We all come up with a reason not to do something, pretty much convincing ourselves that we do not have enough time. In my years so far on this planet, I have come to wholeheartedly believe there are two kinds of procrastination…and I have been doing one of the two currently as I am writing this blog considering that I started this 20 minutes ago and I am three sentences in.
That would be called generic procrastination. Which is more what I do when I am putting off things I think I will not enjoy – like packing, laundry, the “unnecessary” paperwork for each of my projects at work or, to relate to you students out there…some heavy-duty, highly obscure statistical research for some boring article you have to write on some obscure, boring subject. This is when we of course wait till the very very very last minute to actually complete the task, all the while stressing out every minute before actually starting, worrying that you have probably already put it off too long and should have really started it earlier.
In order to distract myself (ourselves) from the discomfort of these concerns, I obsessively check Facebook, text messaging, news headlines, my e-mail inbox(es) and…..exchange rates (?). Then finally when I start the thing that is so very boring, it is a massive struggle not to stop every few minutes to again check Facebook, news headlines, e-mail…or in my case right now, check on the rice cooker and text with Amber – and anything else that is slightly less boring than that thing I’m supposed to be doing.
The Art of “Generic Procrastination”
1:46PM: click hotmail – inbox: 5063 unread messages; 1:47 PM: click Facebook, “that person I haven’t seen in 6 years is going out to lunch, cool”; 1:48PM – text from Amber, “Cool! Are we decided then?”; click xe.com, the exchange rates change ever so slightly; 1:49PM – 2:19PM: Watching last minute drives by various teams; 2:24 PM: click Facebook, “I think every girl on my friend’s list has seen Twilight this weekend”; 2:25PM: checked text messages, two girls messaging me but not the one I want; 2:26PM – 2:36PM: talked shit to my Chicago Bears friend about my Chargers going to beat them…I will most likely lose this argument in the end
A much more insidious and neurotic strain of procrastination in the perfectionist, which happens in the following way. (2:42 PM: Hey she texted me! This falls under generic procrastination though) When I get a fresh exciting idea, all I want to do is drop everything else and delve into it – forget work, not buy groceries, no t make dinner, etc etc in order to get started and write. But usually I don’t drop anything, instead waiting for some “free time” to write, a time when I am relatively unburdened by other more pressing responsibilities. As I wait, the idea starts to expand and multiply, like a bacterial culture, growing organically and linking up with other themes or ideas. Suddenly an idea that I thought was going to just be a few anecdotal paragraphs becomes a complex, many tiered essay-ish idea that will require a lot of time and effort, and maybe some research and fancy formatting to get it on Final Draft/Word in the way I imagine it.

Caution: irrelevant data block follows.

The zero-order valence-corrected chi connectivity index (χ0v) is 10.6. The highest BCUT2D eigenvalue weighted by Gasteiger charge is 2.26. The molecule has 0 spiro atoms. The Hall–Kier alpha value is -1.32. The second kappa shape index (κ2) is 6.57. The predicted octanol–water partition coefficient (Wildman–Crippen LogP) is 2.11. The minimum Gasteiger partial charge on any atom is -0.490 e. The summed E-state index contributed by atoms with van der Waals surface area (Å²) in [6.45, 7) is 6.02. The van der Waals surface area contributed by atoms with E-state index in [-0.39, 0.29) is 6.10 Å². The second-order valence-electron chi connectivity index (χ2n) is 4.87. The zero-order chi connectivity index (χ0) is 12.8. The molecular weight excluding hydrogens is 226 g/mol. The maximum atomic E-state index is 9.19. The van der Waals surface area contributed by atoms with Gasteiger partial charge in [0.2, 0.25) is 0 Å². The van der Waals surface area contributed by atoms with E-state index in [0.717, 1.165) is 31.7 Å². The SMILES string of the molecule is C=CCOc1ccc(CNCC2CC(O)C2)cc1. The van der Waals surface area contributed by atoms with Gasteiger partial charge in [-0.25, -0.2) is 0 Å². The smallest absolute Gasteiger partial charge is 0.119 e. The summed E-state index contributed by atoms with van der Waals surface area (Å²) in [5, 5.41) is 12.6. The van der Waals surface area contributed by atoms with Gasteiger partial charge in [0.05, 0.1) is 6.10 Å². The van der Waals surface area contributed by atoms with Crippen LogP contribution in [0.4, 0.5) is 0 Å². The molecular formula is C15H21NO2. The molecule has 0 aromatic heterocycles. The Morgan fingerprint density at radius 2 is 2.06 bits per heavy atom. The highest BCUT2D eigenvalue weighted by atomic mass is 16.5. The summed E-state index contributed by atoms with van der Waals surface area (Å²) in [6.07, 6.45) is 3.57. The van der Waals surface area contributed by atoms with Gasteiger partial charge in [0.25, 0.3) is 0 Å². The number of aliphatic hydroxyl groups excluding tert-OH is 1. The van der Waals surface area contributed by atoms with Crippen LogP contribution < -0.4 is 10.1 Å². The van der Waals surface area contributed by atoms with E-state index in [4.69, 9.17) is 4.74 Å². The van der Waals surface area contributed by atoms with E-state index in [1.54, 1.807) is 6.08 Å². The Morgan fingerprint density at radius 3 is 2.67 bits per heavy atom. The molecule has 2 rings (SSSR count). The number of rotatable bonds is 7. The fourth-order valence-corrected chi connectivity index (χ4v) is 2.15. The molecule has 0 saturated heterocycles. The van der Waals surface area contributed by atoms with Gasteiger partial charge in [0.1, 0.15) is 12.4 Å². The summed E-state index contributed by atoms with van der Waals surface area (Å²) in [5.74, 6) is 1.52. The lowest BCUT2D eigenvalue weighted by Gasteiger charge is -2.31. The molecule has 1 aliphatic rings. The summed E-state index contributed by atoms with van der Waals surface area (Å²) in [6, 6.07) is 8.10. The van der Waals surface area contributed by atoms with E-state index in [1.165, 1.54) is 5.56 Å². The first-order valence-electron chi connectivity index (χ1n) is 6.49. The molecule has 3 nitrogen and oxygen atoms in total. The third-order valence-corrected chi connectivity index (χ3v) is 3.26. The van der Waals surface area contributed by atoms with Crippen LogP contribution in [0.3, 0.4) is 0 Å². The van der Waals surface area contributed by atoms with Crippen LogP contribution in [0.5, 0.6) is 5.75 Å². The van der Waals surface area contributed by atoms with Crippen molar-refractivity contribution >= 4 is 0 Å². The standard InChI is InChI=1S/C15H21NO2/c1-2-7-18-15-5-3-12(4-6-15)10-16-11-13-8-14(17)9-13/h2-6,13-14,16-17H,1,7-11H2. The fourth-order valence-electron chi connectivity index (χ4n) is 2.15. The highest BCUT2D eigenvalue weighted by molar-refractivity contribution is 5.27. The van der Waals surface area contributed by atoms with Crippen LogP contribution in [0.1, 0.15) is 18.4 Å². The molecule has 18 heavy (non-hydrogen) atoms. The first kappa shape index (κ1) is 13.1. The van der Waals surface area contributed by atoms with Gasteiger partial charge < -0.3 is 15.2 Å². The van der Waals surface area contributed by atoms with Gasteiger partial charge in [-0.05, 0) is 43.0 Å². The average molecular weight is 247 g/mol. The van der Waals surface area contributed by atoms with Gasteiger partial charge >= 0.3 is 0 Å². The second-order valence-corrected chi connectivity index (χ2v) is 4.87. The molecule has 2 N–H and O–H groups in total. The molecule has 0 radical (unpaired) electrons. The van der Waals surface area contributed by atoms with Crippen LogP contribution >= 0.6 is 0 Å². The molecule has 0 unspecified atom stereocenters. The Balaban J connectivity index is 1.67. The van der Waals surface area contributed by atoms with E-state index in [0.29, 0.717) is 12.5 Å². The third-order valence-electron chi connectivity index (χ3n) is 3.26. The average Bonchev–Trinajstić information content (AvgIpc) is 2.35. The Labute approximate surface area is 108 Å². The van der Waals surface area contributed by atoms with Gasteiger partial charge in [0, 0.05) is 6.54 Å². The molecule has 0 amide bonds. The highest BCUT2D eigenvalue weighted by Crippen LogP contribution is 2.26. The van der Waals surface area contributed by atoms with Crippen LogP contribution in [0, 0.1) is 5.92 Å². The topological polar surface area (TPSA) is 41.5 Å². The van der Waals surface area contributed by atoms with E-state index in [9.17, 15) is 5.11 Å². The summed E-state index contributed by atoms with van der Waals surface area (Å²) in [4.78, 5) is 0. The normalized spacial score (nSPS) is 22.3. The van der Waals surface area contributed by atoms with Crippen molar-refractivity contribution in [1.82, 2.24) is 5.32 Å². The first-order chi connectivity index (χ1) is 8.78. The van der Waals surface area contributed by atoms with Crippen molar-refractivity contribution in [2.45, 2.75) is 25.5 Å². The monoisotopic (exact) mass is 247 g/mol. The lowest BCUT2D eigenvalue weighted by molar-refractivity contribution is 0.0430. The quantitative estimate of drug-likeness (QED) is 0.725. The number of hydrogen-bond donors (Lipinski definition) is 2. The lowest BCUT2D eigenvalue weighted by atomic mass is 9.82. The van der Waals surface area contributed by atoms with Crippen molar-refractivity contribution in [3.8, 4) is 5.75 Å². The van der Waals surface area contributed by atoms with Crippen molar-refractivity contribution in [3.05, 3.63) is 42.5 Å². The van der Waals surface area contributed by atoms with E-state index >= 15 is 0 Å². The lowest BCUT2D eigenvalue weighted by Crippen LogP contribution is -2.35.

At this point, there is not turning back from an immense idea, no going back to the nice simple, fresh, innocent initial thought – it’s all or nothing . So – at least lately – more often than not it means I do nothing.
The longer I wait to write a new idea the harder it becomes – the more I feel indebted to it, like I owe it a chance or something. And there is also a pecking order – I owe more to the older ideas because they’ve been waiting longer. So all the newer new ideas get put on the backburner until I find some time to write the older new ideas (which ultimately shrivel into old, unwieldy ideas).
It is true I am short on time at the moment, on top of my job and everything else I usually have going on here. Been working at least 60 hours a week for the past month and I’m condensing my belongings in preparation for moving out on my own, free of roommate(s). So finding the time for complex writing is kind of impossible. Even when I do have a free day, the hypothetical unwritten script/writings will have to compete with all the chores I should have done, errands I should have ran, books I should have read and other miscellaneous tasks I should have accomplished.
But it’s the perfectionism that keeps getting in the way. I procrastinate from doing the things I love because I want to do these things better than I realistically am able to do with the time I actually have. A heady cocktail of perfectionism and procrastination and guilt can almost entirely immobilize me for days on end. It effects not only something like writing, or blogging in this case, but many other things – like for example, calling an out-of-state friend.